Browse Publications Technical Papers 2011-01-1125
2011-04-12

Passenger Vehicle Occupant Response to Low-Speed Impacts with a Tractor-Semitrailer 2011-01-1125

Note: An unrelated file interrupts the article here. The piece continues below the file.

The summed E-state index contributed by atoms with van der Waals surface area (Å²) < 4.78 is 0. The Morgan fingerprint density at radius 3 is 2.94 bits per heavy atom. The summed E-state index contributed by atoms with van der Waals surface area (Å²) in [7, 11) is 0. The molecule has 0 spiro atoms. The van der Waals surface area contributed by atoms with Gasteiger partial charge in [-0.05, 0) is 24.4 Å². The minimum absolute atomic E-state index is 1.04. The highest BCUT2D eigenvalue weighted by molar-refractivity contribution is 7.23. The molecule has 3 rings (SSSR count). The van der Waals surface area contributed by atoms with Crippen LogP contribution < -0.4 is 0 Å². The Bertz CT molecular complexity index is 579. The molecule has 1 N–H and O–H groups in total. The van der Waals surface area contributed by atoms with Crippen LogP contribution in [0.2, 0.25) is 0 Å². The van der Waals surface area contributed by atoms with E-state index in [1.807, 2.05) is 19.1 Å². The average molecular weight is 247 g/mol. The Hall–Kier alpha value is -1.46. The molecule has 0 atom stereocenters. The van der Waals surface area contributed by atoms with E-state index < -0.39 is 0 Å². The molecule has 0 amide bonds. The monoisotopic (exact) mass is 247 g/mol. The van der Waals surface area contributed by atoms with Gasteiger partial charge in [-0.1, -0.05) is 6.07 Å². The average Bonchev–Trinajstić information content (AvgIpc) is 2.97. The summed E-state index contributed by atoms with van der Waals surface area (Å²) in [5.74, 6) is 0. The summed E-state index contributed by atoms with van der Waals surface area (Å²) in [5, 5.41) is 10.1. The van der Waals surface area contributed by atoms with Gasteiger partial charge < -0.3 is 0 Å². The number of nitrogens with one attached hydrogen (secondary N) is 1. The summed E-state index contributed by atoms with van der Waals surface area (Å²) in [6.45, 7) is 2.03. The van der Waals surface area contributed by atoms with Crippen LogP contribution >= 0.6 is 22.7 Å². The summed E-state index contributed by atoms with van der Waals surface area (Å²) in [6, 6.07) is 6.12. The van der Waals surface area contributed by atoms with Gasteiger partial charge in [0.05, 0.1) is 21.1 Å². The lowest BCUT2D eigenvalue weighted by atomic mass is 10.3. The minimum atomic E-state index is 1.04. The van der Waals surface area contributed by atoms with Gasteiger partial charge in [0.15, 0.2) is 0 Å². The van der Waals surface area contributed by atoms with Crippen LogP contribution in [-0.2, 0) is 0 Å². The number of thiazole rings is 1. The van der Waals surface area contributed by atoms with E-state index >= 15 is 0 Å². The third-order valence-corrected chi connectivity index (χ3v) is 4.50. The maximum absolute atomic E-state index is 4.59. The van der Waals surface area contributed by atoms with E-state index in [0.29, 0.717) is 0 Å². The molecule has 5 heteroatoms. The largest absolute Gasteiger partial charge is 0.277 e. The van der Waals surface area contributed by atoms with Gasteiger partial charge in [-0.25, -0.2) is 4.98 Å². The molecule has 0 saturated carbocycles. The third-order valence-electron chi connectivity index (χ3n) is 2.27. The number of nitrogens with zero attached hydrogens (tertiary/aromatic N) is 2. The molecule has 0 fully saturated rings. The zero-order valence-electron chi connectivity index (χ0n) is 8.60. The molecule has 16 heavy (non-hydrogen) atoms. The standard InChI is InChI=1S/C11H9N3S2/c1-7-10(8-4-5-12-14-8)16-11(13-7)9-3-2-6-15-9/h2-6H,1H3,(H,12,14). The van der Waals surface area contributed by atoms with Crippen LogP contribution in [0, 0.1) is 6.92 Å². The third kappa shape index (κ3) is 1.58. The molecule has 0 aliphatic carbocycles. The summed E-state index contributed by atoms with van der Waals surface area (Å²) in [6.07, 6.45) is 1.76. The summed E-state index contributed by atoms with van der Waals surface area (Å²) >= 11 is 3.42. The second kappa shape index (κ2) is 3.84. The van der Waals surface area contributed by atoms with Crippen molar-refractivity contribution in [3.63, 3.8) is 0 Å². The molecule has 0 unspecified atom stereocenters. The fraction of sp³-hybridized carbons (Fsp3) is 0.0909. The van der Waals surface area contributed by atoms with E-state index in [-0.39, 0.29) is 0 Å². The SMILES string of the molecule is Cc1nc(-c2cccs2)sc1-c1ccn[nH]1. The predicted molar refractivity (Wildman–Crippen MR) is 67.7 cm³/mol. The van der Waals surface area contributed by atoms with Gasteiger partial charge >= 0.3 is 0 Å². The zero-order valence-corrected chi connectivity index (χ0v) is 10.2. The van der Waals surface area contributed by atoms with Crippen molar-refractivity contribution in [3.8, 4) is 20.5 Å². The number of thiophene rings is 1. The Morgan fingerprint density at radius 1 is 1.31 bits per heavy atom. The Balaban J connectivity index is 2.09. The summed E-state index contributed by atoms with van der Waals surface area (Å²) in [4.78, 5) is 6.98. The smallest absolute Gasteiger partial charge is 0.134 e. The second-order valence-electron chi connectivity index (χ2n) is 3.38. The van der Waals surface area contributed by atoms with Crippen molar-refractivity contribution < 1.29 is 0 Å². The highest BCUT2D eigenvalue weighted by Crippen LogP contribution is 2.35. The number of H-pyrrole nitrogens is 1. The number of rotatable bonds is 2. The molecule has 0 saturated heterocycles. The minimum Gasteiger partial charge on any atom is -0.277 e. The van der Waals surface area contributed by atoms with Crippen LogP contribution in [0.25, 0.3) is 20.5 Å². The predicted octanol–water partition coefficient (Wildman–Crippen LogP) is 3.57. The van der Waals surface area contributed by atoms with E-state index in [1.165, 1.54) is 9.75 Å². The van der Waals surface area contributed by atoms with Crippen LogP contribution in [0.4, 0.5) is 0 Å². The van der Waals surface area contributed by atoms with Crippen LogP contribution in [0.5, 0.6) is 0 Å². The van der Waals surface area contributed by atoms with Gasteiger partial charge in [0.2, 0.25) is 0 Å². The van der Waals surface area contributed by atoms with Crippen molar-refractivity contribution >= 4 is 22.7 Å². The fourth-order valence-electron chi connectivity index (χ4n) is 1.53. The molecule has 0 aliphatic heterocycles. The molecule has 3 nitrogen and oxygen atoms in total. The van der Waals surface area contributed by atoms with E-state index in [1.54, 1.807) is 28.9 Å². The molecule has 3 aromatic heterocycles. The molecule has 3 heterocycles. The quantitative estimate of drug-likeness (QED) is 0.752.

Low-speed sideswipe collisions between tractor-semitrailers and passenger vehicles may result in large areas of visible damage to the passenger vehicle. However, due to the extended contact that occurs during these impacts, it is typical in these incidents for the crash pulse duration to be long and the vehicle accelerations to be correspondingly low. Research regarding the impact environment and resulting injury potential of the occupants during these types of impacts is limited. Five full-scale crash tests utilizing a tractor-semitrailer and a passenger car were conducted to explore the occupant responses during these types of collisions. The test vehicles included a van semitrailer pulled by a tractor and three identical mid-sized sedans. The occupants of the sedans included an instrumented Hybrid III 5th -percentile-male anthropomorphic test device (ATD) in the driver's seat and an un-instrumented Hybrid III 5th -percentile-female ATD in the left rear seat. The ATDs were positioned in the vehicle consistent with Federal Motor Vehicle Safety Standard (FMVSS) Number 208, Occupant Crash Protection. The ATD in the driver's seat was restrained with a lap and shoulder belt, while the rear passenger ATD was unrestrained. Instrumentation on the sedans included accelerometers and rotational rate sensors, and occupant kinematics were recorded using onboard and off-board high-speed video cameras. The tests included four sideswipe impacts, involving extended contact between the semitrailer bottom rail (lower longitudinal structure of the trailer box) and dual wheels and the side of the sedans. A single perpendicular collision involving the semitrailer dual wheels and the right front corner of the sedan was also conducted. The driver ATD's head accelerations, upper and lower neck forces and moments, lumbar spine forces and moments, and left and right femur loads were measured, along with seat belt webbing loads. Head and spine data were compared to volunteer studies of vigorous activities of daily living, published human tolerance levels, and Injury Assessment Reference Values (IARVs) used in compliance testing of passenger vehicles. It was determined that the biomechanical responses in the head, upper neck, and femur of the ATD were well below the established IARVs, and the biomechanical responses in the head, upper neck, and lower back of the ATD were lower than or comparable to the responses of these body regions to the loads experienced by volunteers during non-injurious activities.

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